Omaha State Senator Edward Danner was the lone African American legislator in the Nebraska Unicameral during the U.S. Civil Rights era of the 1960’s. “His efforts not only benefited the black Nebraskan,” said Governor Norbert Tiemann at Danner’s funeral in 1970, “but also served to make the white Nebraskan aware of the needs of his black brothers.” Danner was instrumental in passing legislation that made it illegal for landlords and employers to discriminate on the basis of skin color, and remained a key figure in the Civil Rights Movement in the Lincoln Community.
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In 1977, Senator JoAnn Maxey of Lincoln became the first female African American state senator following her appointment to the legislature by then-governor Jim Exon. During her two years as a state senator, she successfully passed legislation over a gubernatorial veto to create funding for women who found themselves homeless or without resources due to divorce, death, or separation from a spouse. She went on to become the first African American to serve on the Lincoln Board of

Education, advocating for special education programs and implementing programs to help at-risk youth from dropping out.

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Nebraska’s longest-serving state senator can still be found in his characteristic blue jeans and plain tee shirt on the floor of the Unicameral. The “Defender of the Downtrodden”, Senator Ernie Chambers, has been serving in the legislature for over 40 years. Senator Chambers played a large role in the Civil Rights Movement in Omaha in the 1960’s, and used this momentum to propel himself into the legislature in 1970.  

Widely renown for his legislative prowess, Senator Chambers spearheaded a 1980 resolution and a 1984 bill that divested state investments in South Africa due to their apartheid policies. Through his action, Nebraska became the first state in the nation to begin the withdrawal of funds from South Africa. Senator Chambers remains one of the state’s most prolific advocates for human rights.
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Stay tuned for a feature next month in honor of Women’s History Month.

Sue in the News





Votes ID Bill Dies, Hearing on Unfunded Mandates Set

February 20th, 2015


Meeting with CASA members from Sarpy County at the Capitol this week.These volunteers  advocate for the best interests of abused and neglected children in courtrooms and communities.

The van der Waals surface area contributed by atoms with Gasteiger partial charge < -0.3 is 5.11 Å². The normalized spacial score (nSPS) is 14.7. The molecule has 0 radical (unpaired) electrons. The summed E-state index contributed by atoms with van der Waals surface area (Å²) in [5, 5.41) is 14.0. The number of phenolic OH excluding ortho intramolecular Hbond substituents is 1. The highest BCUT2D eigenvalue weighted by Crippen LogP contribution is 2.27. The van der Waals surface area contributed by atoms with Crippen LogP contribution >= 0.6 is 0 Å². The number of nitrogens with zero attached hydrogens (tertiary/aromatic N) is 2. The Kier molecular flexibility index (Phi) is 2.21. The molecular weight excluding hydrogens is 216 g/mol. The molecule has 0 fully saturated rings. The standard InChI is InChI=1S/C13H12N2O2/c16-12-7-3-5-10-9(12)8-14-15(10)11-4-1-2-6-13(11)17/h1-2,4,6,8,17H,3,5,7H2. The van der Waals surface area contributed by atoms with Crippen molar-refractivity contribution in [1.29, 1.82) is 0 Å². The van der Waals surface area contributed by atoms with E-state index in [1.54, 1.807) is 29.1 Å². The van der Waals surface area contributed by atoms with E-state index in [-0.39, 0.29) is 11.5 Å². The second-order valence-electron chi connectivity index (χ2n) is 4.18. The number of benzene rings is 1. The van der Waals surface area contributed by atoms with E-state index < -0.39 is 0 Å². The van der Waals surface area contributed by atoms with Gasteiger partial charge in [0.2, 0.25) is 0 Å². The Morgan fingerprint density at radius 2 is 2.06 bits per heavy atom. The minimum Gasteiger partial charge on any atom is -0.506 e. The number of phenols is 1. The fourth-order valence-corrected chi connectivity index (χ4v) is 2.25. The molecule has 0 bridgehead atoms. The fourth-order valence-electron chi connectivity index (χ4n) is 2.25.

Voter ID Bill Dies
On Wednesday 25 Senators voted to bracket LB 111, a bill to require voters to provide state issued identification to vote.  This kills the bill for this year.  I was one of the 25 senators voting to bracket the bill.  As I said on the floor, elected officials in a democracy have a two-pronged responsibility:  to represent the public and to protect fundamental constitutional rights.  When there is an issue that is popular with the public, like voter id, that contradicts a fundamental constitutional right, I have a duty to protect the constitutional right. The right to vote is one of the most fundamental rights because it is critical for citizens to protect all other rights.  Our Nebraska constitution establishes a very high standard on the right to vote, “All elections shall be free; and there shall be no hindrance or impediment to the right of a qualified voter to exercise the elective franchise.”

There have been no cases of voter impersonation fraud in Nebraska.  Senator McCollister noted on the floor that the conservative Platte Institute had examined the issue in the state and found no impersonation voter fraud.  We have stiff sanctions against such fraud should it occur.  Several senators from both parties spoke against the bill.  Although most expected a long filibuster on the bill, after a just a few hours of debate the motion to bracket the bill was successful and the bill died.


Hearing on Unfunded Mandate Facing Counties, including Sarpy County, Set
Next Thursday, the Revenue Committee will hear testimony regarding LB 391, a bill to restore a ½ percent monthly commission to counties who collect more than $3,000 in motor vehicle sales taxes on behalf of the state.  Prior to October 1, 2002, counties received a 2.5% commission on the first $3000 of motor vehicle sales taxes collected in the county during the previous month, and a .5% commission on tax collections over $3000.  This .5% commission was eliminated as part of a larger budget package during the state budget crisis that year.

This is one of fourteen unfunded mandates my office identified as part of LR 582 this summer.  In Sarpy County, the County Treasurer collects taxes on motor vehicle sales as part of the motor vehicle registration and titling process. As part of this process, county employees may need to track down paperwork from out-of-state or private sellers before completing the sale. This work takes time and the current 2.5% commission does not accurately reflect the costs to counties to collect these taxes. Currently, Sarpy County receives only $21,600 annually  for collecting these taxes.  If LB 391 passes, this number would increase to approximately $109,000 a year.  In 2013, Sarpy County officials estimated the cost to collect these taxes at $103,000 a year in staff time and resources.